Separation

If you and your partner decide to separate you don’t have to do anything to make it official, but a separation agreement can help to keep things manageable. It will help make sure you're both clear about the details of your separation, especially if you have children, joint finances or property together.
If you and your partner decide to separate you don’t have to do anything to make it official, but a separation agreement can help to keep things manageable. It will help make sure you're both clear about the details of your separation, especially if you have children, joint finances or property together.

Separation - shutterstock_1026681571

A separation agreement is an agreement that says that you and your spouse or partner have decided to live apart. It’s not compulsory to have a separation agreement, but it can be a useful record of the decisions you make when you separate – for example, on the arrangements for care of children, or how you’ll divide up your property.

The agreement usually includes the date on which you agreed to separate. If the two of you are married or in a civil union and you later decide to apply for a divorce, you can use the separation agreement as evidence that you’ve lived apart for the required two years.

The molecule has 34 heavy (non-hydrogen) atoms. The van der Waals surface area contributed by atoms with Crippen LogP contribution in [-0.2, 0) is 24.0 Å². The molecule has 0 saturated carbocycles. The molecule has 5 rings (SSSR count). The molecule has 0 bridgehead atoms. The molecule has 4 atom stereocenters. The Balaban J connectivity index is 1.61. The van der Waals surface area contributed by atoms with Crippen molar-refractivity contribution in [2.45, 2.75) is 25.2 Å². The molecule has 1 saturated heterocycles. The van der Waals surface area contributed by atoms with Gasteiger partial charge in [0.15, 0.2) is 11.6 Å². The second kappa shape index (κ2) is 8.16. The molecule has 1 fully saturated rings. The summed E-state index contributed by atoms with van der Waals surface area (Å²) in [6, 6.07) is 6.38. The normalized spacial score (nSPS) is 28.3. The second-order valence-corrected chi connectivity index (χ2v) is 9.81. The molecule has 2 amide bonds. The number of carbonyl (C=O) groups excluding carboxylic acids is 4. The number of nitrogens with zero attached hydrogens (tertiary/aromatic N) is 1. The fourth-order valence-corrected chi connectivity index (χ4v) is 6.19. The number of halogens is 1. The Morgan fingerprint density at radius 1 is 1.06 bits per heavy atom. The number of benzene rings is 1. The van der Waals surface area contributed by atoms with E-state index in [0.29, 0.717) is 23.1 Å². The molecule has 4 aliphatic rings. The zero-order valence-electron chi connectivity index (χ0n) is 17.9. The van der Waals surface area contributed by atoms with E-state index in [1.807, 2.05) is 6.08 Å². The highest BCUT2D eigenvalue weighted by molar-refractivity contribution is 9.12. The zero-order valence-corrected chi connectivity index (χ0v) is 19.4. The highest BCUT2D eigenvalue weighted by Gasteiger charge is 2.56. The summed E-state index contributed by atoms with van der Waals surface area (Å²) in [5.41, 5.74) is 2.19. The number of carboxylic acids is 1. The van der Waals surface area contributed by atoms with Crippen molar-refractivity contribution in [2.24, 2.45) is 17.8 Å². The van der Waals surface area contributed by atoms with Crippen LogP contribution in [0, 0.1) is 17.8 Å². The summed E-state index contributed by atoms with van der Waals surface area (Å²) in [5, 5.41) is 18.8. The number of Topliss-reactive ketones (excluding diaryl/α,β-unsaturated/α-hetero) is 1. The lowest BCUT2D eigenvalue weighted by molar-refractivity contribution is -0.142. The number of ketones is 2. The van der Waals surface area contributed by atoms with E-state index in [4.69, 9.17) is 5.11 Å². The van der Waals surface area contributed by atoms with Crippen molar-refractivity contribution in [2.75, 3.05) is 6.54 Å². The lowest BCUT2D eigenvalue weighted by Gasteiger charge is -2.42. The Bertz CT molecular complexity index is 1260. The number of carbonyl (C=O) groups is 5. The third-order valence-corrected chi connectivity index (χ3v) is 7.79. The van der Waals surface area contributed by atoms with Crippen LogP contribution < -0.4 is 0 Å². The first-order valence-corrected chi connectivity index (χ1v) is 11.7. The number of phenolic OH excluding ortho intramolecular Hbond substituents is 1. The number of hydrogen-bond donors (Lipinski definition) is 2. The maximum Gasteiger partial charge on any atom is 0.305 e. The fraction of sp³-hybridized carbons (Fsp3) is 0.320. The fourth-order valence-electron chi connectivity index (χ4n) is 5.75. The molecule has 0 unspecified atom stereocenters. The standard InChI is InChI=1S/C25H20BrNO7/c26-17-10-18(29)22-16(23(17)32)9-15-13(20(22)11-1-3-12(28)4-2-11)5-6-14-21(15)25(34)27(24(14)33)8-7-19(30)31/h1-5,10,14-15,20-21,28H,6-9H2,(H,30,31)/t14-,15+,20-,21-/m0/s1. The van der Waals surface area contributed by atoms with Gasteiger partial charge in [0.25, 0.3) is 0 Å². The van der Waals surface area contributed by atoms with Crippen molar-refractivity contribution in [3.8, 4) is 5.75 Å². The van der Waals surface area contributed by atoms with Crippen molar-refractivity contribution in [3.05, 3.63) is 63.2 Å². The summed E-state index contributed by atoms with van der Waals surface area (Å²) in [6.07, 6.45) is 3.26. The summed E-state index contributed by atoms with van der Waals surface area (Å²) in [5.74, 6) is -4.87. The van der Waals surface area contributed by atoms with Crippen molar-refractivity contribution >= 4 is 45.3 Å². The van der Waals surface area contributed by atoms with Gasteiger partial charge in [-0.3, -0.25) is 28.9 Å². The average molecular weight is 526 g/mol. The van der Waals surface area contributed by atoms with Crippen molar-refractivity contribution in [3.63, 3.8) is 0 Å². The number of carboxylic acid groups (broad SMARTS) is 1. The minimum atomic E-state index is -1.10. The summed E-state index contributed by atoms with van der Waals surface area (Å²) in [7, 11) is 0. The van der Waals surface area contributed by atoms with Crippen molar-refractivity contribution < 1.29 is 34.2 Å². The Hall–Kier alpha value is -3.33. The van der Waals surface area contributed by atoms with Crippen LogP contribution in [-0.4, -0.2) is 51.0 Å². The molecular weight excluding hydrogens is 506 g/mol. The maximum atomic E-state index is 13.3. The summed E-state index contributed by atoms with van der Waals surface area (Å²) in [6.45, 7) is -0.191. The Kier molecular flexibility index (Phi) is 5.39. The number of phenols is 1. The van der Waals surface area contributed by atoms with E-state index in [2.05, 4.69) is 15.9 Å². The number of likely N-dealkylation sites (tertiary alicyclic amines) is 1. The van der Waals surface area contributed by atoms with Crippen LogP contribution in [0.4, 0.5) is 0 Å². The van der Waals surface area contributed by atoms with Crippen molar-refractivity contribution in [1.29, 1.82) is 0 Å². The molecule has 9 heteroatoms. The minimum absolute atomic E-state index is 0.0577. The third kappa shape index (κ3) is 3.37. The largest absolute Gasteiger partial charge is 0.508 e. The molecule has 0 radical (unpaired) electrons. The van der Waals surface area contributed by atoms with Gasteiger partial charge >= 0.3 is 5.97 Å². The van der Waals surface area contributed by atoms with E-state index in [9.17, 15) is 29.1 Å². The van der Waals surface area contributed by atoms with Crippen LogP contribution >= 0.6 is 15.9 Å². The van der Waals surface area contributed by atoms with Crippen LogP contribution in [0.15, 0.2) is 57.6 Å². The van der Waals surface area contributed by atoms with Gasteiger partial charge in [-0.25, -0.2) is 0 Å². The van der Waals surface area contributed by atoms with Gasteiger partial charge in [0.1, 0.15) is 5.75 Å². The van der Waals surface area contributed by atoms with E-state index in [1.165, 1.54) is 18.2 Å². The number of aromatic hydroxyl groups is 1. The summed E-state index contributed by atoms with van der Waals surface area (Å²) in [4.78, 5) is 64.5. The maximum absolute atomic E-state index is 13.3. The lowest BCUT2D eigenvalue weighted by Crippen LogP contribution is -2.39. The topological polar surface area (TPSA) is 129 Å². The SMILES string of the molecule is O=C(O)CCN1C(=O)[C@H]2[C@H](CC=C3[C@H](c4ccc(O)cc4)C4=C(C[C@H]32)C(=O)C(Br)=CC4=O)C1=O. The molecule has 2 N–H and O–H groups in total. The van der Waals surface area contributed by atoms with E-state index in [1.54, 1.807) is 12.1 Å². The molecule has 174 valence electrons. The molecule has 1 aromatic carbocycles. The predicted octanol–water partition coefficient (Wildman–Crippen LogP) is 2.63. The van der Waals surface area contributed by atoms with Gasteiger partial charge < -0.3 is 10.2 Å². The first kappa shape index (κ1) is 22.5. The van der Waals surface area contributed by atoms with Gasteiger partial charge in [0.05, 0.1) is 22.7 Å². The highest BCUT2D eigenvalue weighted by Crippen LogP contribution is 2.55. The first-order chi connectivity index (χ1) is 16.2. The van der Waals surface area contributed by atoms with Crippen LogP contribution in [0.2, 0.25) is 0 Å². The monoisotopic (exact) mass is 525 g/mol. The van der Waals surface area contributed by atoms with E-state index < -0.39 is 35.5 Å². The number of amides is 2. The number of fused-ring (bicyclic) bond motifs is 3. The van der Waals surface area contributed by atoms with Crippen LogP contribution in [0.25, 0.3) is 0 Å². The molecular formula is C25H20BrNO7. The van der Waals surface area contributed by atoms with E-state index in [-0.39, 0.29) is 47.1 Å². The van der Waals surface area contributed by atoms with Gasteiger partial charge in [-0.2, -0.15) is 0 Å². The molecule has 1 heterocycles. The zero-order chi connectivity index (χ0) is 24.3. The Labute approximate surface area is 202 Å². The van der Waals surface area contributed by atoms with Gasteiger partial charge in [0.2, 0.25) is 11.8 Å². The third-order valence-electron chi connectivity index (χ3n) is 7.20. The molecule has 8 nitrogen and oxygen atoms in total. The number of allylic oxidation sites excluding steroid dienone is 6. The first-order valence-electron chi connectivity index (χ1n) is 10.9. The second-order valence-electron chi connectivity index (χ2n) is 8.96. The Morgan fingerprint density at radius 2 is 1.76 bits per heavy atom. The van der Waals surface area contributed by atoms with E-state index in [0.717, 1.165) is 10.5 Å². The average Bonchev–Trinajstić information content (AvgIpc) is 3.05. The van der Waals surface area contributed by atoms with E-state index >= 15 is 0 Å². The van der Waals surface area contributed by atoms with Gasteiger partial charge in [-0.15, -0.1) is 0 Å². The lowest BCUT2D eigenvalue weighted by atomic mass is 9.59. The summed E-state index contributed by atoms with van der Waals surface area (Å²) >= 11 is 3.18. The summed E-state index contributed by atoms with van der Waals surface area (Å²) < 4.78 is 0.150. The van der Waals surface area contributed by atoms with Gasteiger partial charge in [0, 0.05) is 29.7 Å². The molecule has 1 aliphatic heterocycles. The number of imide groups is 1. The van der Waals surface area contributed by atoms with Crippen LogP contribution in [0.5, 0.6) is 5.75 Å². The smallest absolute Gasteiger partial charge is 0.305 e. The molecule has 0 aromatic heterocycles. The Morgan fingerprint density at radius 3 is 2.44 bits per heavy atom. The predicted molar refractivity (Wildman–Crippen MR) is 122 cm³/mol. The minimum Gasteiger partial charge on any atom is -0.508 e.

You can choose to register the agreement in the Family Court as a consent order, which makes it legally enforceable, like a court order. If you want to separate and your partner doesn't, you can file an application with the Family Court. Your partner can then choose whether to defend the application or not. If they do, you'll both have to attend a hearing in front of a judge at the Family Court.

Here at The Law Shop, we can help you get things sorted. We have many years of combined experience in all aspects of Family Law. Contact us any time for a confidential and obligation-free chat. 

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